(Reuters Health) – While concussion rates remain higher among U.S. high school students playing football than among those playing other sports, a new study also suggests these brain injuries are becoming less common in football practices and repeat concussions are happening less often in all sports.
Researchers looked at injuries per athletic exposure (AE) for 20 high school sports during the 2013-2014 to 2017-2018 school years. For every athlete, one practice or competition counts as one exposure.
Overall, 9,542 concussions were reported during the study period, for an overall injury rate of 4.17 concussions per 10,000 AEs.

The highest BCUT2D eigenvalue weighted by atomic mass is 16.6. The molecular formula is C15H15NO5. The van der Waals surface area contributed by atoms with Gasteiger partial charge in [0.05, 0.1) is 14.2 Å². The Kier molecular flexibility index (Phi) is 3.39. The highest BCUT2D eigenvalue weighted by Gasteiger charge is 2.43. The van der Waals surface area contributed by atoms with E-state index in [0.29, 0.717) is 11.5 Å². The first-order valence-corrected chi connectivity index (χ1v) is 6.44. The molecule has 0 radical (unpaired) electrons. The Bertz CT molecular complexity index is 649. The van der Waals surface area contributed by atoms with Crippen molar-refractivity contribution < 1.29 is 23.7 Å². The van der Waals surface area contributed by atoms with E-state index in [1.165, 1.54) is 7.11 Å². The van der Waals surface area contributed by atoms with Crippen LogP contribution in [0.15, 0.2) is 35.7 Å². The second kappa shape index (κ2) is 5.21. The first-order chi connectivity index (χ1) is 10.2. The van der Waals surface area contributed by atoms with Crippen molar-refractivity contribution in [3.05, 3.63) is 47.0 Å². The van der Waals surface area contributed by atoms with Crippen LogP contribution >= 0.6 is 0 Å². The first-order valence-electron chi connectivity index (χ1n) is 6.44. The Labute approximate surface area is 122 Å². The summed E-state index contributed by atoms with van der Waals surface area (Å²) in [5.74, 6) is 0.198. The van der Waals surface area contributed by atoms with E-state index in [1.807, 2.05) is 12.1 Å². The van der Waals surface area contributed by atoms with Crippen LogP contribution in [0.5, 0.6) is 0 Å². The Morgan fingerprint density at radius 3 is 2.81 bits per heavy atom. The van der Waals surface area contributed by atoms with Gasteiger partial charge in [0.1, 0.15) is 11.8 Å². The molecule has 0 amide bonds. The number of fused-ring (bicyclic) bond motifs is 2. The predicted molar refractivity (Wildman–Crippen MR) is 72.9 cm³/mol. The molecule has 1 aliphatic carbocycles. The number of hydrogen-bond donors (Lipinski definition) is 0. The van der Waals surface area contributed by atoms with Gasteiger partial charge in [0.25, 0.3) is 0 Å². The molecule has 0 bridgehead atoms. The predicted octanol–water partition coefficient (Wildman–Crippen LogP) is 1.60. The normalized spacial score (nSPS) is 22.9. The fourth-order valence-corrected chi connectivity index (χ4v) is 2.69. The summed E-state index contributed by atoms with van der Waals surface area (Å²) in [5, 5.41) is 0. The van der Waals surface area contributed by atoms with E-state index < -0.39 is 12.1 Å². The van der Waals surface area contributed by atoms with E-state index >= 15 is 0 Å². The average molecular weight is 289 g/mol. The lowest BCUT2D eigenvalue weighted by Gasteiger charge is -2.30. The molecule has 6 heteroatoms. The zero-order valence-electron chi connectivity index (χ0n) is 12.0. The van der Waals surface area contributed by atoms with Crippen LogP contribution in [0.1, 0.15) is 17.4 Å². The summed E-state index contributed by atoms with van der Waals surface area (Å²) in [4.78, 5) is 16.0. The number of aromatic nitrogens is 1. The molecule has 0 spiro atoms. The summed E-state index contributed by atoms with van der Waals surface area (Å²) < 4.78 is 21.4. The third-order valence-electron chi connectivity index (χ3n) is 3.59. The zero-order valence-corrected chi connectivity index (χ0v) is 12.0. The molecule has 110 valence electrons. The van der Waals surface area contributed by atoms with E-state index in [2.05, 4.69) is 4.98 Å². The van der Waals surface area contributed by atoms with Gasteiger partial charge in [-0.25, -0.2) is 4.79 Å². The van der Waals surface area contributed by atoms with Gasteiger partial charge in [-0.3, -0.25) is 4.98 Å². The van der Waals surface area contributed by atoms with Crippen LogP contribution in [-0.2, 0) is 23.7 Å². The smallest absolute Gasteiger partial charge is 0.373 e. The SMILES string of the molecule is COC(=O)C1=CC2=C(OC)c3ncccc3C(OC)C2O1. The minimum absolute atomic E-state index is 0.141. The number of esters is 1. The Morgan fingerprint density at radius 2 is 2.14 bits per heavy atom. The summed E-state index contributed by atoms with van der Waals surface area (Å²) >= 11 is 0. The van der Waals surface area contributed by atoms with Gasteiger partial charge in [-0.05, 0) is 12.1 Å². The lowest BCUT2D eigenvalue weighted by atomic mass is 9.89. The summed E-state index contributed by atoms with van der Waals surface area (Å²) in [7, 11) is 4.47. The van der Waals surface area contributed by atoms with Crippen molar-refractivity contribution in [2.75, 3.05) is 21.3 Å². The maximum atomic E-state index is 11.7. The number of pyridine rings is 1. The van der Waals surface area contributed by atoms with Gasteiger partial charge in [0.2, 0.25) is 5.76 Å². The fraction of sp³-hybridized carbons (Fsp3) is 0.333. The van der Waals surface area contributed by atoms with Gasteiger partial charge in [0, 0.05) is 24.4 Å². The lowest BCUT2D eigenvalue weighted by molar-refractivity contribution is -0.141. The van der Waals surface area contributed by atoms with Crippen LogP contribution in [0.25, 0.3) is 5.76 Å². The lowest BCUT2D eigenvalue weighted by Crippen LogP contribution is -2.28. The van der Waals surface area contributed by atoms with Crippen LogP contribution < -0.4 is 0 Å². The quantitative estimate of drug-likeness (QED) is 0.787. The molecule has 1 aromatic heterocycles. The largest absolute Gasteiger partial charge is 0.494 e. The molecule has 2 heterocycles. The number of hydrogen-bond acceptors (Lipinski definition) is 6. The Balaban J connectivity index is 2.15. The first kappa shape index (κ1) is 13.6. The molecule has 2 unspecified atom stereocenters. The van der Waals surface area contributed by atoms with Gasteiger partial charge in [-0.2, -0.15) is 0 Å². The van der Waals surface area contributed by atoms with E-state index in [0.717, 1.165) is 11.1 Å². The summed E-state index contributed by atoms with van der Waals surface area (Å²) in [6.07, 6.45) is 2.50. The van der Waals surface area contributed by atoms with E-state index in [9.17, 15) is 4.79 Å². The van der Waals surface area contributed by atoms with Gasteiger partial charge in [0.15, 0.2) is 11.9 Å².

Football game-day concussion rates rose during the study from 33.19 to 39.07 per 10,000 AEs, researchers reported October 14 online in Pediatrics. But football practice concussions became less common, dropping from 5.47 to 4.44 per 10,000 AEs.
And across all high school sports in the study, repeat concussion rates declined from 0.47 to 0.28 per 10,000 AEs. …
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